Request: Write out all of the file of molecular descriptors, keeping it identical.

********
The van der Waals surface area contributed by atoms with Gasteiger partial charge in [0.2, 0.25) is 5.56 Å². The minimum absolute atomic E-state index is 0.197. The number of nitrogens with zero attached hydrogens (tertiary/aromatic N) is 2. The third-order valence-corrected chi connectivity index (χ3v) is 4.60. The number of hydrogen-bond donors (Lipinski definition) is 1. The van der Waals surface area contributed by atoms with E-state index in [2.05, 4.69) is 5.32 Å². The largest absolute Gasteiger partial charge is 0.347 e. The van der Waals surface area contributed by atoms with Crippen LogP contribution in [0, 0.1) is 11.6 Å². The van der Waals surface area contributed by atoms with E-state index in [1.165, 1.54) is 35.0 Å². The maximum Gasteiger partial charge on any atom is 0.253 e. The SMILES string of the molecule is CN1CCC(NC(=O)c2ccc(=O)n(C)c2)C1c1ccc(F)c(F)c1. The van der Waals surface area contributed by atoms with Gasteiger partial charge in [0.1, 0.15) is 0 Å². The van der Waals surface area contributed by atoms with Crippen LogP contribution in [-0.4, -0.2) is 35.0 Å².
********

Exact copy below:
The van der Waals surface area contributed by atoms with Gasteiger partial charge in [0.2, 0.25) is 5.56 Å². The minimum absolute atomic E-state index is 0.197. The number of nitrogens with zero attached hydrogens (tertiary/aromatic N) is 2. The third-order valence-corrected chi connectivity index (χ3v) is 4.60. The number of hydrogen-bond donors (Lipinski definition) is 1. The van der Waals surface area contributed by atoms with E-state index in [2.05, 4.69) is 5.32 Å². The largest absolute Gasteiger partial charge is 0.347 e. The van der Waals surface area contributed by atoms with Crippen LogP contribution in [0, 0.1) is 11.6 Å². The van der Waals surface area contributed by atoms with E-state index in [1.165, 1.54) is 35.0 Å². The maximum Gasteiger partial charge on any atom is 0.253 e. The SMILES string of the molecule is CN1CCC(NC(=O)c2ccc(=O)n(C)c2)C1c1ccc(F)c(F)c1. The van der Waals surface area contributed by atoms with Gasteiger partial charge in [0.1, 0.15) is 0 Å². The van der Waals surface area contributed by atoms with Crippen LogP contribution in [-0.4, -0.2) is 35.0 Å².